The film is the stylized, dramatized, hyperbolized adaptation of S Hussain Zaidi’s book Dongri to Dubai which, even though I haven’t read it, certainly had no room for item numbers. But then Sanjay Gupta is a director who values style over substance, edge over depth, excess over restraint. So we have this blood and gore fest involving goons, dons and cops, laced with action-packed sequences, torrid romance, item numbers, high-decibel background score, and an explosive culmination with the encounter of the protagonist Manya Surve, played by John Abraham who puts more force than thought into his portrayal of a man wronged by law.
Yes, wronged by law. Manohar (John) used to be a bright student. But he’s falsely framed in a murder case and sent to jail where he turns into a hardened criminal. Ironic, eh? His budding romance with a simple college girl (Kangna Ranaut) too is nipped in the bud.
In jail, Manohar turns into Manya. He works out like a man possessed, and befriends other criminals, including Sheikh Munir (Tusshar Kapoor). The duo breaks out of the prison and returns to Mumbai to rule the underworld. Manya Surve is ready to take on the might of the ruling dons Zubair (Manoj Bajpayee) and Dilawar (Sonu Sood). The only person who can throw spanner in Manya’s plans is the inspector Afaaque Bhagran (Anil Kapoor).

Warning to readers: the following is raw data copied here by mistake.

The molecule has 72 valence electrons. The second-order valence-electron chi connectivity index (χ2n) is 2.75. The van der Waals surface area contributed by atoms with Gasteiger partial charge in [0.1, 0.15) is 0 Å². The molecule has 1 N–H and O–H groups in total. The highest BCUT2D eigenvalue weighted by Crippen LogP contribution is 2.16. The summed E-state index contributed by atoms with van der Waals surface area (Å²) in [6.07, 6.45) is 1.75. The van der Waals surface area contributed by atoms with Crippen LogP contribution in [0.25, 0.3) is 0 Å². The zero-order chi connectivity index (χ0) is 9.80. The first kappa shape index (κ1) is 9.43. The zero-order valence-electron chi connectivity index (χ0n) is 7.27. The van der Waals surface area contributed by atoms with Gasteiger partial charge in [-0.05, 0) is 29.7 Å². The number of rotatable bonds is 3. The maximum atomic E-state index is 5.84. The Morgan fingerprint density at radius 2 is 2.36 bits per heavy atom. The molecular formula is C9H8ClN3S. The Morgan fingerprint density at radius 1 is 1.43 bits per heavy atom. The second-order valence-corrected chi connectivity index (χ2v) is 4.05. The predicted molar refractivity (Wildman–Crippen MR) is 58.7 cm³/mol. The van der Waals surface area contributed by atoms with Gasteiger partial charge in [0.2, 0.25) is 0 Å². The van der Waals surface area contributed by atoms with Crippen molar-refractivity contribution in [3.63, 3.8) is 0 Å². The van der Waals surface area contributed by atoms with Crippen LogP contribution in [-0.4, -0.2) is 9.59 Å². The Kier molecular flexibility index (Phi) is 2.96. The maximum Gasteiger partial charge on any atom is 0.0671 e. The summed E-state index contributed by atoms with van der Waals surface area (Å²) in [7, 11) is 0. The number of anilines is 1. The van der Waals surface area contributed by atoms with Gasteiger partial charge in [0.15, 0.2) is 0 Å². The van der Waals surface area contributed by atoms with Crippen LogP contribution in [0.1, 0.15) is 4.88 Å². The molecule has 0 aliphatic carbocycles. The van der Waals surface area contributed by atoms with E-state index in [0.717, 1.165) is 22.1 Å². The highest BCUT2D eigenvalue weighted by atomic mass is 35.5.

The story of Shootout At Wadala is told in flashbacks as Gupta flips out the final card (Manya Surve’s encounter at the hands of the cop Afaaque) at the outset and takes the story backwards and tells it through the perspective of a bullet-riddled Manya.
Subtleties and nuances are the last things to expect from a Sanjay Gupta film and Shootout At Wadala doesn’t even attempt to proffer either. Nor does Gupta believe in moderation. So everything has been boiled and stewed to a point where a viewer has his fill and groans “Ab bas. Aur nahin”. For instance, all the action sequences have been revved up to high-voltage level. The dialogues are more filmi than real, and one even goes like “Inki tehzeeb mein bhi tezaab hai.” The songs flow in one after another without any relevance to the narrative, and it’s really odd to see John as the incendiary, simmering gangster one moment, and a flirty teaser gawking at Sunny Leone’s deadly curves the next.
As far as performances go, John Abraham tends to give it his all, but it’s nothing that would fetch him a National Award. From the sidelines, Anil Kapoor, Manoj Bajpayee and Sonu Sood steal your attention in the second half. Tusshar Kapoor is never unfit as the second fiddle. Kangna Ranaut features in a few intimate sequences with John.
All in all, Shootout At Wadala is not the best underworld film by any stretch of imagination, but it certainly is worth giving a shot if you fancy John Abraham’s transformation into a rugged, beefy gangster and Sanjay Gupta’s brand of stylized action.